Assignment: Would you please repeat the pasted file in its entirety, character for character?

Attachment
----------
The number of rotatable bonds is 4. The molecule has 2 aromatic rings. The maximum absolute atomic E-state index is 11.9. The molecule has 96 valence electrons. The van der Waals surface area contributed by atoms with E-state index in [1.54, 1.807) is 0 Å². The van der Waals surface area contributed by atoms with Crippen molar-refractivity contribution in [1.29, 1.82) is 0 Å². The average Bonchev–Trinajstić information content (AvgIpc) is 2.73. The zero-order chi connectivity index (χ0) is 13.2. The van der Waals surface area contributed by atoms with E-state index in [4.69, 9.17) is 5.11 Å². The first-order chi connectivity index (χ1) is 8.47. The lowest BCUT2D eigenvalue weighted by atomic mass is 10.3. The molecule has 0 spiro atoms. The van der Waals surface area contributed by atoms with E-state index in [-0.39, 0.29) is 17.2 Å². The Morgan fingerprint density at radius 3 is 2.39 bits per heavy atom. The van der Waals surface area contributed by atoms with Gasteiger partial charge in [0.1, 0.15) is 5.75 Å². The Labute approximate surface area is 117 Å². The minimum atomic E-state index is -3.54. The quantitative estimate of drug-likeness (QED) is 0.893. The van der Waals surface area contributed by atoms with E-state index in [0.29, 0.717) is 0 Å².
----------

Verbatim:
The number of rotatable bonds is 4. The molecule has 2 aromatic rings. The maximum absolute atomic E-state index is 11.9. The molecule has 96 valence electrons. The van der Waals surface area contributed by atoms with E-state index in [1.54, 1.807) is 0 Å². The van der Waals surface area contributed by atoms with Crippen molar-refractivity contribution in [1.29, 1.82) is 0 Å². The average Bonchev–Trinajstić information content (AvgIpc) is 2.73. The zero-order chi connectivity index (χ0) is 13.2. The van der Waals surface area contributed by atoms with E-state index in [4.69, 9.17) is 5.11 Å². The first-order chi connectivity index (χ1) is 8.47. The lowest BCUT2D eigenvalue weighted by atomic mass is 10.3. The molecule has 0 spiro atoms. The van der Waals surface area contributed by atoms with E-state index in [-0.39, 0.29) is 17.2 Å². The Morgan fingerprint density at radius 3 is 2.39 bits per heavy atom. The van der Waals surface area contributed by atoms with Gasteiger partial charge in [0.1, 0.15) is 5.75 Å². The Labute approximate surface area is 117 Å². The minimum atomic E-state index is -3.54. The quantitative estimate of drug-likeness (QED) is 0.893. The van der Waals surface area contributed by atoms with E-state index in [0.29, 0.717) is 0 Å².